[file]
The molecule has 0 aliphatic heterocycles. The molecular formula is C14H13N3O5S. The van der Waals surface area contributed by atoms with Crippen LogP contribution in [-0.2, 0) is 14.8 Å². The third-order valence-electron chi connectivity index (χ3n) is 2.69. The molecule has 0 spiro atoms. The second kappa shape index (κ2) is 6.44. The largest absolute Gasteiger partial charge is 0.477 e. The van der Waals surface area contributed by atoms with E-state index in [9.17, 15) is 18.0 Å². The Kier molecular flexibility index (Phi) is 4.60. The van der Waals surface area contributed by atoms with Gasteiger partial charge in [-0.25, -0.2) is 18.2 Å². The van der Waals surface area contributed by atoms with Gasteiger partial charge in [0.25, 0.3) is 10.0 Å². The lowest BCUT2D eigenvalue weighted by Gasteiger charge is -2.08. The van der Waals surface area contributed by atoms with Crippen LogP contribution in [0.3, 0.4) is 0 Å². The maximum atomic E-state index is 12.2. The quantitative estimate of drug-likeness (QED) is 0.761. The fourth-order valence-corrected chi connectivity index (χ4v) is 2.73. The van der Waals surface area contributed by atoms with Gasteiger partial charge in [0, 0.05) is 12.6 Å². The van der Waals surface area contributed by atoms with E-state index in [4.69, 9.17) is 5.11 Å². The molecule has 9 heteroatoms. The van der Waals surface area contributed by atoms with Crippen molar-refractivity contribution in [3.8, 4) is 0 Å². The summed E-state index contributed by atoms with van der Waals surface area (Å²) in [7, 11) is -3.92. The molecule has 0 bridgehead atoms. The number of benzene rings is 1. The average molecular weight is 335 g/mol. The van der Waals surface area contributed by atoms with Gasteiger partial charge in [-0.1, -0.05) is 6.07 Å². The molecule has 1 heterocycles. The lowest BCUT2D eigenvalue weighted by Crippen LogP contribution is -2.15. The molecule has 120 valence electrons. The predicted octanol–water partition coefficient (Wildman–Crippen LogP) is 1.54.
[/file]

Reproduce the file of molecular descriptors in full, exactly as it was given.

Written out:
The molecule has 0 aliphatic heterocycles. The molecular formula is C14H13N3O5S. The van der Waals surface area contributed by atoms with Crippen LogP contribution in [-0.2, 0) is 14.8 Å². The third-order valence-electron chi connectivity index (χ3n) is 2.69. The molecule has 0 spiro atoms. The second kappa shape index (κ2) is 6.44. The largest absolute Gasteiger partial charge is 0.477 e. The van der Waals surface area contributed by atoms with E-state index in [9.17, 15) is 18.0 Å². The Kier molecular flexibility index (Phi) is 4.60. The van der Waals surface area contributed by atoms with Gasteiger partial charge in [-0.25, -0.2) is 18.2 Å². The van der Waals surface area contributed by atoms with Gasteiger partial charge in [0.25, 0.3) is 10.0 Å². The lowest BCUT2D eigenvalue weighted by Gasteiger charge is -2.08. The van der Waals surface area contributed by atoms with Crippen LogP contribution in [0.3, 0.4) is 0 Å². The maximum atomic E-state index is 12.2. The quantitative estimate of drug-likeness (QED) is 0.761. The fourth-order valence-corrected chi connectivity index (χ4v) is 2.73. The van der Waals surface area contributed by atoms with Gasteiger partial charge in [0, 0.05) is 12.6 Å². The van der Waals surface area contributed by atoms with E-state index in [4.69, 9.17) is 5.11 Å². The molecule has 9 heteroatoms. The van der Waals surface area contributed by atoms with Crippen molar-refractivity contribution in [3.8, 4) is 0 Å². The summed E-state index contributed by atoms with van der Waals surface area (Å²) in [7, 11) is -3.92. The molecule has 0 bridgehead atoms. The number of benzene rings is 1. The average molecular weight is 335 g/mol. The van der Waals surface area contributed by atoms with Gasteiger partial charge in [-0.1, -0.05) is 6.07 Å². The molecule has 1 heterocycles. The lowest BCUT2D eigenvalue weighted by Crippen LogP contribution is -2.15. The molecule has 120 valence electrons. The predicted octanol–water partition coefficient (Wildman–Crippen LogP) is 1.54.